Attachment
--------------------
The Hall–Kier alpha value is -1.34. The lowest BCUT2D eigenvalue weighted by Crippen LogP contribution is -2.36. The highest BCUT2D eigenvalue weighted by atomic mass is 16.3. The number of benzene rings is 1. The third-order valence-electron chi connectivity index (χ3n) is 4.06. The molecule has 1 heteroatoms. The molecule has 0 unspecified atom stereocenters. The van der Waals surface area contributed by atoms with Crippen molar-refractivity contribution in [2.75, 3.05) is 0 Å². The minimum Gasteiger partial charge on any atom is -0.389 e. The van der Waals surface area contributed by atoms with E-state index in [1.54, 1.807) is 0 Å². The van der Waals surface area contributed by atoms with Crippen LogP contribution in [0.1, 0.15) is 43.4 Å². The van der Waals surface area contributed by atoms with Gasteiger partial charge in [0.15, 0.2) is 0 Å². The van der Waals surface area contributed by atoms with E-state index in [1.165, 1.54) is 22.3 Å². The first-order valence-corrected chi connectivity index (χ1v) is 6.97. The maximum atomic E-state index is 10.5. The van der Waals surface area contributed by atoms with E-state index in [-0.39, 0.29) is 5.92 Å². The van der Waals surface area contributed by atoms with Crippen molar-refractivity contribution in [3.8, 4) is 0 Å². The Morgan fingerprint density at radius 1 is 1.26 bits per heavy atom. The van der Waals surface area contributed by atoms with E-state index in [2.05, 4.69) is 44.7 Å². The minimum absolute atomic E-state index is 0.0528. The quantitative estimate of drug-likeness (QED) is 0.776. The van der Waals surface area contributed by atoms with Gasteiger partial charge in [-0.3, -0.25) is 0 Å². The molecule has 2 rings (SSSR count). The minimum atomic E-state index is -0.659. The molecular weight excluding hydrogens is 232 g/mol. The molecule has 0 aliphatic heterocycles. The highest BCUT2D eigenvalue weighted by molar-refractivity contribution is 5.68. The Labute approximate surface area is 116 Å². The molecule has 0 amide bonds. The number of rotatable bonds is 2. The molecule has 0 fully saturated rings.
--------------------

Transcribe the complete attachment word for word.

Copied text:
The Hall–Kier alpha value is -1.34. The lowest BCUT2D eigenvalue weighted by Crippen LogP contribution is -2.36. The highest BCUT2D eigenvalue weighted by atomic mass is 16.3. The number of benzene rings is 1. The third-order valence-electron chi connectivity index (χ3n) is 4.06. The molecule has 1 heteroatoms. The molecule has 0 unspecified atom stereocenters. The van der Waals surface area contributed by atoms with Crippen molar-refractivity contribution in [2.75, 3.05) is 0 Å². The minimum Gasteiger partial charge on any atom is -0.389 e. The van der Waals surface area contributed by atoms with E-state index in [1.54, 1.807) is 0 Å². The van der Waals surface area contributed by atoms with Crippen LogP contribution in [0.1, 0.15) is 43.4 Å². The van der Waals surface area contributed by atoms with Gasteiger partial charge in [0.15, 0.2) is 0 Å². The van der Waals surface area contributed by atoms with E-state index in [1.165, 1.54) is 22.3 Å². The first-order valence-corrected chi connectivity index (χ1v) is 6.97. The maximum atomic E-state index is 10.5. The van der Waals surface area contributed by atoms with E-state index in [-0.39, 0.29) is 5.92 Å². The van der Waals surface area contributed by atoms with Crippen molar-refractivity contribution in [3.8, 4) is 0 Å². The Morgan fingerprint density at radius 1 is 1.26 bits per heavy atom. The van der Waals surface area contributed by atoms with E-state index in [2.05, 4.69) is 44.7 Å². The minimum absolute atomic E-state index is 0.0528. The quantitative estimate of drug-likeness (QED) is 0.776. The van der Waals surface area contributed by atoms with Gasteiger partial charge in [-0.3, -0.25) is 0 Å². The molecule has 2 rings (SSSR count). The minimum atomic E-state index is -0.659. The molecular weight excluding hydrogens is 232 g/mol. The molecule has 0 aliphatic heterocycles. The highest BCUT2D eigenvalue weighted by molar-refractivity contribution is 5.68. The Labute approximate surface area is 116 Å². The molecule has 0 amide bonds. The number of rotatable bonds is 2. The molecule has 0 fully saturated rings.